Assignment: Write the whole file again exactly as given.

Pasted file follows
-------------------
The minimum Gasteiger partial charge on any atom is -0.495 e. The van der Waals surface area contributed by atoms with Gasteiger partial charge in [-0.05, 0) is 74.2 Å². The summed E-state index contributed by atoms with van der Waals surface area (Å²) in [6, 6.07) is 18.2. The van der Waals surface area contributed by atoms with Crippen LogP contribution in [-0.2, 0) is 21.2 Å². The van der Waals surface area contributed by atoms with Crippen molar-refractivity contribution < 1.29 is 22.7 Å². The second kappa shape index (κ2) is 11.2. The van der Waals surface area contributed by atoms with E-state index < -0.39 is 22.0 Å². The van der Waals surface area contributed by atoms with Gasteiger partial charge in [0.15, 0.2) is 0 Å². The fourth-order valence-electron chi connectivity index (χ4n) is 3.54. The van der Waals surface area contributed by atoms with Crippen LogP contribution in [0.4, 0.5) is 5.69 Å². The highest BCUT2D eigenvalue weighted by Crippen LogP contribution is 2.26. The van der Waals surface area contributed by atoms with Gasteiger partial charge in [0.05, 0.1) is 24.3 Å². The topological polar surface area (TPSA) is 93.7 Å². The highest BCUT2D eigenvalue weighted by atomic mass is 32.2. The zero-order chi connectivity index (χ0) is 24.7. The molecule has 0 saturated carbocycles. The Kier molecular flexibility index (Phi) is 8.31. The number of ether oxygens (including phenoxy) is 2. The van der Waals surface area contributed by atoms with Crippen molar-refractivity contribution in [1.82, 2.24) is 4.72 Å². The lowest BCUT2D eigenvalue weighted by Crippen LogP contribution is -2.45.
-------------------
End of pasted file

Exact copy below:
The minimum Gasteiger partial charge on any atom is -0.495 e. The van der Waals surface area contributed by atoms with Gasteiger partial charge in [-0.05, 0) is 74.2 Å². The summed E-state index contributed by atoms with van der Waals surface area (Å²) in [6, 6.07) is 18.2. The van der Waals surface area contributed by atoms with Crippen LogP contribution in [-0.2, 0) is 21.2 Å². The van der Waals surface area contributed by atoms with Crippen molar-refractivity contribution < 1.29 is 22.7 Å². The second kappa shape index (κ2) is 11.2. The van der Waals surface area contributed by atoms with E-state index < -0.39 is 22.0 Å². The van der Waals surface area contributed by atoms with Gasteiger partial charge in [0.15, 0.2) is 0 Å². The fourth-order valence-electron chi connectivity index (χ4n) is 3.54. The van der Waals surface area contributed by atoms with Crippen LogP contribution in [0.4, 0.5) is 5.69 Å². The highest BCUT2D eigenvalue weighted by Crippen LogP contribution is 2.26. The van der Waals surface area contributed by atoms with Gasteiger partial charge in [0.05, 0.1) is 24.3 Å². The topological polar surface area (TPSA) is 93.7 Å². The highest BCUT2D eigenvalue weighted by atomic mass is 32.2. The zero-order chi connectivity index (χ0) is 24.7. The molecule has 0 saturated carbocycles. The Kier molecular flexibility index (Phi) is 8.31. The number of ether oxygens (including phenoxy) is 2. The van der Waals surface area contributed by atoms with Crippen molar-refractivity contribution in [1.82, 2.24) is 4.72 Å². The lowest BCUT2D eigenvalue weighted by Crippen LogP contribution is -2.45.